Early terrorist attack remembered thirty years later
Updated On: Oct 22 2013 11:00:00 PM CDT
Wednesday marks 30 years since what some consider to be one of the first terrorist attacks on America.
241 United States servicemen lost their lives when a suicide bomber drove a hijacked water delivery truck into a marine headquarters in Beirut, Lebanon.
Bloody Sunday is how October 23, 1983 is remembered by many veterans. Three decades after the terrorist attack on a marine headquarters building in Beirut, those who were there won't call it an anniversary.
"It's not an anniversary, it's nothing to celebrate. It's a time to remember those who gave the ultimate sacrifice," says retired Marine Colonel Miles Burdine, who was serving in Beirut on that day.
At North Carolina's Camp Lejeune Wednesday they laid a wreath at the memorial for those killed.
But in Kingsport, this day is far more personal for retired Marine Colonel Miles Burdine. He was guarding the U.S. and British embassy in Beirut when the suicide bomber struck.
He would have been in the building if the original embassy had not been hit by an attack a few months earlier. Many of his friends were inside; many did not survive. "Every year at this time I take time to reflect," Burdine said while fighting back emotion. "I don't like to talk about it, but we should not forget those 241."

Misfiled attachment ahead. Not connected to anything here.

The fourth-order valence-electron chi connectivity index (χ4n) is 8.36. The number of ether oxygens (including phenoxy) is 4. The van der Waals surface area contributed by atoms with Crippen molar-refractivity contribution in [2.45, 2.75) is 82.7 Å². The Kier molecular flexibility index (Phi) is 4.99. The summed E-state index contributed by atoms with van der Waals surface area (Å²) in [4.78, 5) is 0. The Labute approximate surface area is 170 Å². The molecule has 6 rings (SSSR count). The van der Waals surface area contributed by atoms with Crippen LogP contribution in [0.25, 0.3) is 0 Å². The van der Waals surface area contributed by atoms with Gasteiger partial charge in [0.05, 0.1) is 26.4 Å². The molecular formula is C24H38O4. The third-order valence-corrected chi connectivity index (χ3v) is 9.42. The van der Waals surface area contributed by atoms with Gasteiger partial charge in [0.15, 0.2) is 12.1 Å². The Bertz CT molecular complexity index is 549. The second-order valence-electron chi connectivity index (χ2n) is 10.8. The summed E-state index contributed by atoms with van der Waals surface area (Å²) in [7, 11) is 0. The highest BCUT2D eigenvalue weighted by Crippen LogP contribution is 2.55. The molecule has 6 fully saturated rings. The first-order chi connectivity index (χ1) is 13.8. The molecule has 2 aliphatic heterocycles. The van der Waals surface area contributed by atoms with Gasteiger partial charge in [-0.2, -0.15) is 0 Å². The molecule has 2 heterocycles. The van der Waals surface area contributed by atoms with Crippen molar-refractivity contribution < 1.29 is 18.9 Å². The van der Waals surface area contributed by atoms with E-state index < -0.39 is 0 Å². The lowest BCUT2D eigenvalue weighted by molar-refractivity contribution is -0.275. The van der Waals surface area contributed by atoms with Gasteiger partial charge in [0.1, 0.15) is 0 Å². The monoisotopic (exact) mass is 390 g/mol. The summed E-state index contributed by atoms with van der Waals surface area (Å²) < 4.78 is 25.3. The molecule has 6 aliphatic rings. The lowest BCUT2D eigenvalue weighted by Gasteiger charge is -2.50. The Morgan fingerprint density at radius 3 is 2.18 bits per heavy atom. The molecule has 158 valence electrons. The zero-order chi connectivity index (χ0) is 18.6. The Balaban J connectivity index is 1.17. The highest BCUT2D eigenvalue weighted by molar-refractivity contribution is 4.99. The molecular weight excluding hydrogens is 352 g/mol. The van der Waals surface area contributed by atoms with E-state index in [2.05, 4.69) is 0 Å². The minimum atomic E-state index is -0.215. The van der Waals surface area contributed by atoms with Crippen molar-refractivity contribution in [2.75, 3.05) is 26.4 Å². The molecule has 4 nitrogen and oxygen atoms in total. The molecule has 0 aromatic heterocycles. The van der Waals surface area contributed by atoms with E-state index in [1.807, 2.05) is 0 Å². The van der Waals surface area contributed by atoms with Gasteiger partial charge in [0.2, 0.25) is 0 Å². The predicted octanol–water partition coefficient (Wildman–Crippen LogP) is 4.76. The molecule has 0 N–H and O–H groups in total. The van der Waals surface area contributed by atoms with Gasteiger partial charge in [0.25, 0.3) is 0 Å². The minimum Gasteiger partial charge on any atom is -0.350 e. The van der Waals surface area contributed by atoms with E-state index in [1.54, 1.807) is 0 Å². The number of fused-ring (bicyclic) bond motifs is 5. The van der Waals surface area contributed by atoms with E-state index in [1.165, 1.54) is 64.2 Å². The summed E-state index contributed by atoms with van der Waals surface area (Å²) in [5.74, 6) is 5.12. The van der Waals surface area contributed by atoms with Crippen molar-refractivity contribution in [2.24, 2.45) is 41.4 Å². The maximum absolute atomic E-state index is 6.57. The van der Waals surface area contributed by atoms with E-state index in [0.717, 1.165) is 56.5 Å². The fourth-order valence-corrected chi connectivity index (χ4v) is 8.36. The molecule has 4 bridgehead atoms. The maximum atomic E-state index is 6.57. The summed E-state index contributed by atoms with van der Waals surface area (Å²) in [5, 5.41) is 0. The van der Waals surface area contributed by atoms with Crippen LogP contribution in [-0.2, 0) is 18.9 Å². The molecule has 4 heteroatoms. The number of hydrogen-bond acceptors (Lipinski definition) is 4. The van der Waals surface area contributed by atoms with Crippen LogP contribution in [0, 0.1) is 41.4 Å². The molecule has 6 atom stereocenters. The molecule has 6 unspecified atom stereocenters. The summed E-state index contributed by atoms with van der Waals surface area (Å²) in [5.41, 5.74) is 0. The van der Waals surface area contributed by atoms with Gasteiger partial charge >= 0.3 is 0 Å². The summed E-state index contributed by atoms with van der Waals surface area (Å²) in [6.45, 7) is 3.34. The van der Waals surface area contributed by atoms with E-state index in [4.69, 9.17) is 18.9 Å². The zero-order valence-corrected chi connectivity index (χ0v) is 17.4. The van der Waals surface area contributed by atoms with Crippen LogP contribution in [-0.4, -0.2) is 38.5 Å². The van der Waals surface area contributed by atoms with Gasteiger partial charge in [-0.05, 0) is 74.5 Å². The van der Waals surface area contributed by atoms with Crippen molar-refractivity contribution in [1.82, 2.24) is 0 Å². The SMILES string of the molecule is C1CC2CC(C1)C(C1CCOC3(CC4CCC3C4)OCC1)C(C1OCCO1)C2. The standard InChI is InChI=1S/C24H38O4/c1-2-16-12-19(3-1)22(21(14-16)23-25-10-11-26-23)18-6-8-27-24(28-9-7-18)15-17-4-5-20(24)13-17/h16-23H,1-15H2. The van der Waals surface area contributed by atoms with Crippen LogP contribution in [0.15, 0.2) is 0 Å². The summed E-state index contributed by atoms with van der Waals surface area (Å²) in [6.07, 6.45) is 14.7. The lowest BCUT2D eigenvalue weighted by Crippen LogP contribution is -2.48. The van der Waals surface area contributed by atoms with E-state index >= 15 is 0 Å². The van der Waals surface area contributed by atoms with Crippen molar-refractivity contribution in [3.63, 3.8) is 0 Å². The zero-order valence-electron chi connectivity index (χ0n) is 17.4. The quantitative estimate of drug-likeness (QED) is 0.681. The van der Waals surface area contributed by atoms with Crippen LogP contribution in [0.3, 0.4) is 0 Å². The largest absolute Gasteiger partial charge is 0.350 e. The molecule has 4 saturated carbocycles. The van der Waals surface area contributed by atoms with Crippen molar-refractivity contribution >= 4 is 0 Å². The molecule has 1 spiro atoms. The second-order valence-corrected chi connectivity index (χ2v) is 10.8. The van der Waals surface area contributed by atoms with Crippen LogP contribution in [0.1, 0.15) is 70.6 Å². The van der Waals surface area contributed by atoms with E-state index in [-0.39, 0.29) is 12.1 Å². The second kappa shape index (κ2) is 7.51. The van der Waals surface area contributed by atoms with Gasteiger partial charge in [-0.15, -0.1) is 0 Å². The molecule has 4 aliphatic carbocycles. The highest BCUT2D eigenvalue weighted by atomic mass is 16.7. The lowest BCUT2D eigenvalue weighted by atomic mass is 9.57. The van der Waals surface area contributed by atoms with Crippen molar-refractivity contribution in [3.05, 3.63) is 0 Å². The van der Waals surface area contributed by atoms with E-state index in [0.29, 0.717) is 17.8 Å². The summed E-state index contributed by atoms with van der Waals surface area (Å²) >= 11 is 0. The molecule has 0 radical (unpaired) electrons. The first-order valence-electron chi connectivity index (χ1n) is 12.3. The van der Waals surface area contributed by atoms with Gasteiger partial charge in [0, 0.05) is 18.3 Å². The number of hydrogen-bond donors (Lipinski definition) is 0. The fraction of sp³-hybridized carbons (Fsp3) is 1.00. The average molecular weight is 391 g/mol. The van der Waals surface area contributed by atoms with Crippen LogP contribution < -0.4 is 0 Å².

Burdine has several pictures from his time in Beirut all tucked away in an album he doesn't open often except on October 23. The pictures bring back memories of those killed and the families they left behind. "To think I lived, but their son, brother, husband did not is difficult to think about," said Burdine
He believes now is especially the time to talk about the attack and remind our nation what happened 30 years ago and how our enemies launched a new way to attack the United States. "Another reason that America needs to remember is that on that bloody day terrorists performed an attack using a suicide bombing that is now their method," explained Burdine.
American intelligence traced responsibility to Iran and a leader who later shared strategies with Osama Bin Laden.
Burdine is still angry with how America responded. "Our politicians at the time pulled the Marine Corps out of Beirut. I think that was a mistake, they should have stayed there and finished the fight. We should have found those responsible and killed them," says Burdine.
But it's the 241 America lives lost that day that this day is about. "These were good men. They were good men, and we lost 241 of them," says Burdine
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